One document included in the July release outlined a proposal to cause food shortages in Cuba as part of Operation Mongoose, the Kennedy administration project to remove Castro from power. The plan called for introducing untraceable biological agents to destroy crops in Cuba, leading to widespread hunger that could set off a revolt against Castro.

According to the memo, Kennedy’s national security adviser, McGeorge Bundy, “said that he had no worries about any such sabotage which could clearly be made to appear as the result of local Cuban disaffection or of a natural disaster, but that we must avoid external activities such as the release of chemicals, etc., unless they could be completely covered up.” Like many of the plans, there is no evidence that it was ever executed.

The $100,000 plot to assassinate Castro as outlined in the 1964 F.B.I. memo was not a government effort — at least not advertised as such — but an account of meetings supposedly held between Cuban exiles and businessmen with ties to organized crime. There were many assassination plots against Castro in this era, and while people suspected of participating denied involvement when interviewed by the F.B.I., it was noted that Cuban exiles never had a conversation “without someone expressing a desire to kill Fidel Castro.”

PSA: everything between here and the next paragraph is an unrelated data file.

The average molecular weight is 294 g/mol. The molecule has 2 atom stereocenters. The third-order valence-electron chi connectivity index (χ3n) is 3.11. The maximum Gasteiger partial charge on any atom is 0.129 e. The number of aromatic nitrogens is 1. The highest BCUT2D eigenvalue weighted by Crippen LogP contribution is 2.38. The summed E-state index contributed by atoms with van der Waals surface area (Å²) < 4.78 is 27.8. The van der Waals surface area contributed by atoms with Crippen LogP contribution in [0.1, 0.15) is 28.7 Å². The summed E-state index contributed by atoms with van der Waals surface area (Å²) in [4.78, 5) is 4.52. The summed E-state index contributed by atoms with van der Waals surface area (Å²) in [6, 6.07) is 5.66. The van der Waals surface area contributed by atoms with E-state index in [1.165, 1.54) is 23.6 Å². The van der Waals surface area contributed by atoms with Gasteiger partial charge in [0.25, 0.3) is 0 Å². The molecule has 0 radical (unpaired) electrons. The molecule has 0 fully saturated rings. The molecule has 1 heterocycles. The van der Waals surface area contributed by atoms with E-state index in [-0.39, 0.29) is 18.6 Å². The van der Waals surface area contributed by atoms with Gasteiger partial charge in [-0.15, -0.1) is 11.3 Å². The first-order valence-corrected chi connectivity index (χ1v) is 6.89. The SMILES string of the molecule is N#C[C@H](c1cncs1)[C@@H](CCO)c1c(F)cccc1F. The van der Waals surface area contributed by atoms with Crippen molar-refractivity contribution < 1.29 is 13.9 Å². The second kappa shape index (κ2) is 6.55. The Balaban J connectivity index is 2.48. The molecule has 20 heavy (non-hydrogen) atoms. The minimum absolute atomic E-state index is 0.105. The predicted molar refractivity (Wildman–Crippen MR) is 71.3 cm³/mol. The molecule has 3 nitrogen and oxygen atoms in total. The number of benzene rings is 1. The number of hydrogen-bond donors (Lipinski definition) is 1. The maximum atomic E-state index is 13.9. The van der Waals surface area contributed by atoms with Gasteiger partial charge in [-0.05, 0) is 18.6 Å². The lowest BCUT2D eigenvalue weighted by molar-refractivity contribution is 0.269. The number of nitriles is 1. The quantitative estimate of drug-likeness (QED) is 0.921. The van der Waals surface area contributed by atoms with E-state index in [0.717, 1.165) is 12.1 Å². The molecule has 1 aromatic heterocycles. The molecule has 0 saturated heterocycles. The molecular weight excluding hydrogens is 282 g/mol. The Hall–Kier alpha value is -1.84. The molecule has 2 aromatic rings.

The Cuba fixation helps explain the intense interest in Oswald’s trip several weeks before the Kennedy assassination to Mexico City, where he contacted the Cuban Consulate, a longstanding source of curiosity on the part of scholars and theorists. Handwritten notes report a tip that Oswald was accompanied by “El Mexicano,” believed to be Francisco Rodriguez Tamayo, the captain of Cuban Rebel Army 57 until he defected to the United States.

The C.I.A. was so determined to hide the fact that it was wiretapping the Cuban Consulate that it failed to cooperate fully with the Warren Commission that was investigating the assassination. An unsigned handwritten 29-page document, made for a later House select committee, underscored longstanding conclusions that the C.I.A. stonewalled to disguise its surveillance in Mexico City.

“It is indicative of an attitude on the Agency’s part to unilaterally determine the substance of CIA-generated information to be provided to the Warren Commission,” the document said.

Gerald Posner, the author of “Case Closed,” a book that concluded that Oswald really was the lone killer, said the latest documents may not offer any bombshell. But, he said, they underline and expand on the history of that event and that era.

“The focus on what is new in the released files is so intense,” Mr. Posner said, “that sometimes it is possible to miss how richly some of the documents fully develop important themes in assassination history.”

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Wendy Pettit

Wendy Pettit is a writer for NYT and writes for other publications on her spare time. She lives in Chicago with her husband and her dog Zuko.